“Based on the UC timing predictor for hull split, it should be around July 10, That’s late but not too late. That’s working off the Williams CIMIS data and a February 24 full bloom for Nonpareil. Usually, it falls around July 4, so it will probably run a little later this year.

    “I’m not hearing about anything disease-wise in walnuts after the rain.”

    Jack Gonzales, PCA/CCA, Supervised Control Service, LLC, Bakersfield:

    “The whacky weather continues. Last Sunday (6/2) we had rain and even thunderstorms. Areas out in Buttonwillow got 9 tenths of an inch. I was told that 1.5 inches fell west of Wasco in an hour. It created a mess for growers in that area. Water was standing in the field the next day and farmers had to pump it out of the orchards.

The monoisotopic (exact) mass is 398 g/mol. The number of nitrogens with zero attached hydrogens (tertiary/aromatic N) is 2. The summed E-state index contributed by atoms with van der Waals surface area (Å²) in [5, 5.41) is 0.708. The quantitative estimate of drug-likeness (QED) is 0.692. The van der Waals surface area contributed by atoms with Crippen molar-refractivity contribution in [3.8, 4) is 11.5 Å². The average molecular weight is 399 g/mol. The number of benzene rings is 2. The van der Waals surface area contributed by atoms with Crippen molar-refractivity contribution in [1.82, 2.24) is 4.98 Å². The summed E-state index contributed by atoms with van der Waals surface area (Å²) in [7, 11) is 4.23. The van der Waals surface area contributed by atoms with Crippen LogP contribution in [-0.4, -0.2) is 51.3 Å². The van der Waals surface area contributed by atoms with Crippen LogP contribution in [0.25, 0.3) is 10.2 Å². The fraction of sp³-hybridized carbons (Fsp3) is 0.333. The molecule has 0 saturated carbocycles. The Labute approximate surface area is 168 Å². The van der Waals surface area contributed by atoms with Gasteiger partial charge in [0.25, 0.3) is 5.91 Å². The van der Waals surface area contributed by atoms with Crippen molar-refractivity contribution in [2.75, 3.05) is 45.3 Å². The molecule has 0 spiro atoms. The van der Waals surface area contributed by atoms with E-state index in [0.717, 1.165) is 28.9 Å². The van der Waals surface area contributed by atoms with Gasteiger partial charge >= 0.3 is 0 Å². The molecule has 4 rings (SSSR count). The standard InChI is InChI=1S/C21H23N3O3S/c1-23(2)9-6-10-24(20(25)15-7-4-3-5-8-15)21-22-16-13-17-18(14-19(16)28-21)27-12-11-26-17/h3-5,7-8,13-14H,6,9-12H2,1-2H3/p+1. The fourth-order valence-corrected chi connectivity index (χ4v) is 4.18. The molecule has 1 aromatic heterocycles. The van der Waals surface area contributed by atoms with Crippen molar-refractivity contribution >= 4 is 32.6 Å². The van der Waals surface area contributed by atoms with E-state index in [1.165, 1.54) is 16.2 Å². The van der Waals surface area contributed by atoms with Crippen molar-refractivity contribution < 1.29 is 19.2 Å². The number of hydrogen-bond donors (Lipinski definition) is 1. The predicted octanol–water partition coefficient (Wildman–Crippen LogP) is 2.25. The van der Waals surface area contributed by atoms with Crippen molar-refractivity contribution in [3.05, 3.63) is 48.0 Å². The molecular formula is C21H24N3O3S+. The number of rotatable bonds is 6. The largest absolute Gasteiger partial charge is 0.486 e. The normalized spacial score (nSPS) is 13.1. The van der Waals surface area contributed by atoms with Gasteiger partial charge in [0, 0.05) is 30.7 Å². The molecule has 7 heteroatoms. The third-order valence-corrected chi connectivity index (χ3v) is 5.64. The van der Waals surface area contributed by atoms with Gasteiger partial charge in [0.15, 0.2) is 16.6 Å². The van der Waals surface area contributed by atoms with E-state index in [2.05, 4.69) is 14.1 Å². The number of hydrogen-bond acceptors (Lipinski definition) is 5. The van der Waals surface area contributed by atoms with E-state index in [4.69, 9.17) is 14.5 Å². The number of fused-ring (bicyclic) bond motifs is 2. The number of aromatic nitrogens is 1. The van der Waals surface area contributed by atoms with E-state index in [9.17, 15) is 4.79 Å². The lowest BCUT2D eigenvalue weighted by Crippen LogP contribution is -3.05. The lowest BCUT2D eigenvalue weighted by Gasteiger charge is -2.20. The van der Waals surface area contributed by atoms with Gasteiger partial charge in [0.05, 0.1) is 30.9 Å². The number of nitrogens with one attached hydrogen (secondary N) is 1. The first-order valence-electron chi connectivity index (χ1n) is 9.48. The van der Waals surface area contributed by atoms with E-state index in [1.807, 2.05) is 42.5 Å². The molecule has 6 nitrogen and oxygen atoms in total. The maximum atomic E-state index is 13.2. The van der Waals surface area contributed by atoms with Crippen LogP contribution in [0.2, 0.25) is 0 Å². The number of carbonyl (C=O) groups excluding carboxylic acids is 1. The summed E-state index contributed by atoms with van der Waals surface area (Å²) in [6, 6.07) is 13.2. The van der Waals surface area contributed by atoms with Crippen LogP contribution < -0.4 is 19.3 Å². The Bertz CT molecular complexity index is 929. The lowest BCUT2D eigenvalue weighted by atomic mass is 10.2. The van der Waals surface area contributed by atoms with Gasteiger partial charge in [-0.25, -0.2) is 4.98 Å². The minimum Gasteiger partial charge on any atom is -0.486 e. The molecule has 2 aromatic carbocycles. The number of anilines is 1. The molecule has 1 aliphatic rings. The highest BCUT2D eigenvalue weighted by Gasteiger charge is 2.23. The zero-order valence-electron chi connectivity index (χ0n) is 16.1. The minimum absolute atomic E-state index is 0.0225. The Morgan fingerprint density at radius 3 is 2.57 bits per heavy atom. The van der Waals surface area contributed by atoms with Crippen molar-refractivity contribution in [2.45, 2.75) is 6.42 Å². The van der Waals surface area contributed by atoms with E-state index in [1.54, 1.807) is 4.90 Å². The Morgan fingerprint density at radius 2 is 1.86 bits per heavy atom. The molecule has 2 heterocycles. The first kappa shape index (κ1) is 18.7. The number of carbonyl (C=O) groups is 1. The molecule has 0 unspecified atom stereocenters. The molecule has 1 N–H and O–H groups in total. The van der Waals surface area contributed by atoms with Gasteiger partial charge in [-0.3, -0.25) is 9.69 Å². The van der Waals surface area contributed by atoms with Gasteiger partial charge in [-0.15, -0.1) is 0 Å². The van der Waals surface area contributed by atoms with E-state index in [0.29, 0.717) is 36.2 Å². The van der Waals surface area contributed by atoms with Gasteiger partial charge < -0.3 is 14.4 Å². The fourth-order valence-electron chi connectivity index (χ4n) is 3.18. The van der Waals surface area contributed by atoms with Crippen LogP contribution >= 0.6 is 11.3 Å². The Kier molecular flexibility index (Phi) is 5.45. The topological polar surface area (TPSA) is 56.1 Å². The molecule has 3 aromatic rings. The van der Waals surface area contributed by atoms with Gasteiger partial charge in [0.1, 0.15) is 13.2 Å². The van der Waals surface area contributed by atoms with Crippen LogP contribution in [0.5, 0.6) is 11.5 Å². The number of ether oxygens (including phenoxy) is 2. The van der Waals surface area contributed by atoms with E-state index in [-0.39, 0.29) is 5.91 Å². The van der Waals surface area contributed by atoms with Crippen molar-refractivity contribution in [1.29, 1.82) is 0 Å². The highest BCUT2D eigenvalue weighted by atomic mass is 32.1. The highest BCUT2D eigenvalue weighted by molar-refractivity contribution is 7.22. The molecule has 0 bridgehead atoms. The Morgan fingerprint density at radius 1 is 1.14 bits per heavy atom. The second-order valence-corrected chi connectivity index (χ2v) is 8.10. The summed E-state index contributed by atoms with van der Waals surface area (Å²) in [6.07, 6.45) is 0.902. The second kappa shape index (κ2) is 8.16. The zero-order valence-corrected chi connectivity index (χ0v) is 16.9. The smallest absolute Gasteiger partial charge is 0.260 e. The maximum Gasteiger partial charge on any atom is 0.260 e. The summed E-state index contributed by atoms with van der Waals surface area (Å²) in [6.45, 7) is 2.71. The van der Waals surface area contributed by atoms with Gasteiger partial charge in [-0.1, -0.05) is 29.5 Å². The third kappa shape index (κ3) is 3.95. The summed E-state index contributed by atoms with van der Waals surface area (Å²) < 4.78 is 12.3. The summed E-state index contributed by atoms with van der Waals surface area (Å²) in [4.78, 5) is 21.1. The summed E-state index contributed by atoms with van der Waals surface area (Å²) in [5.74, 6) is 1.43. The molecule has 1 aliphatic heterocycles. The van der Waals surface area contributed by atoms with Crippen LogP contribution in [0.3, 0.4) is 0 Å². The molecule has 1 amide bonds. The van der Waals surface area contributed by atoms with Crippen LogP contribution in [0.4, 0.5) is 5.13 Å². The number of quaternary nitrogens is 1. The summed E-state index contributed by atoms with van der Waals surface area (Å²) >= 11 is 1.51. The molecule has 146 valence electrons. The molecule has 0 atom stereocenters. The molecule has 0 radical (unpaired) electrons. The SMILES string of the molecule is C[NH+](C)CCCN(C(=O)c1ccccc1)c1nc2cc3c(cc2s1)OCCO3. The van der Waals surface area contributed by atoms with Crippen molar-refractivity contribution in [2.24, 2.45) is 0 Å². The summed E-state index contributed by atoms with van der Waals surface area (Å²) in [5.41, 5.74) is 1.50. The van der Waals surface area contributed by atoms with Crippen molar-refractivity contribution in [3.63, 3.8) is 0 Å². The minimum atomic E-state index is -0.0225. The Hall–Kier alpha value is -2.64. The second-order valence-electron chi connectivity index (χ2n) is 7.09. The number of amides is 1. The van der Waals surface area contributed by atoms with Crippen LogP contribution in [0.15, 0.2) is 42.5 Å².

“It hit 103 on Wednesday (6/5) but today (6/7), I had to wear a sweatshirt in the morning. The forecast calls for it to move back over 100 by Sunday (6/9) and 107 by mid-week. How’s that for whacky? We’re on a real rollercoaster.

    “Over the past week, we’ve noticed an increase in disease in almonds, particularly alternaria. I’m finding it in orchards where I’ve never seen it before, locations with no history of disease at all. I’m not saying it will get out of control but it seems to be on an upward trend.

    “I’m also finding rust. All the PCAs expected rust to blow up but that hasn’t happened yet. We’ll see how things unfold with this extended heat. I’ll keep monitoring where water stood to see if rust or any other disease turns up.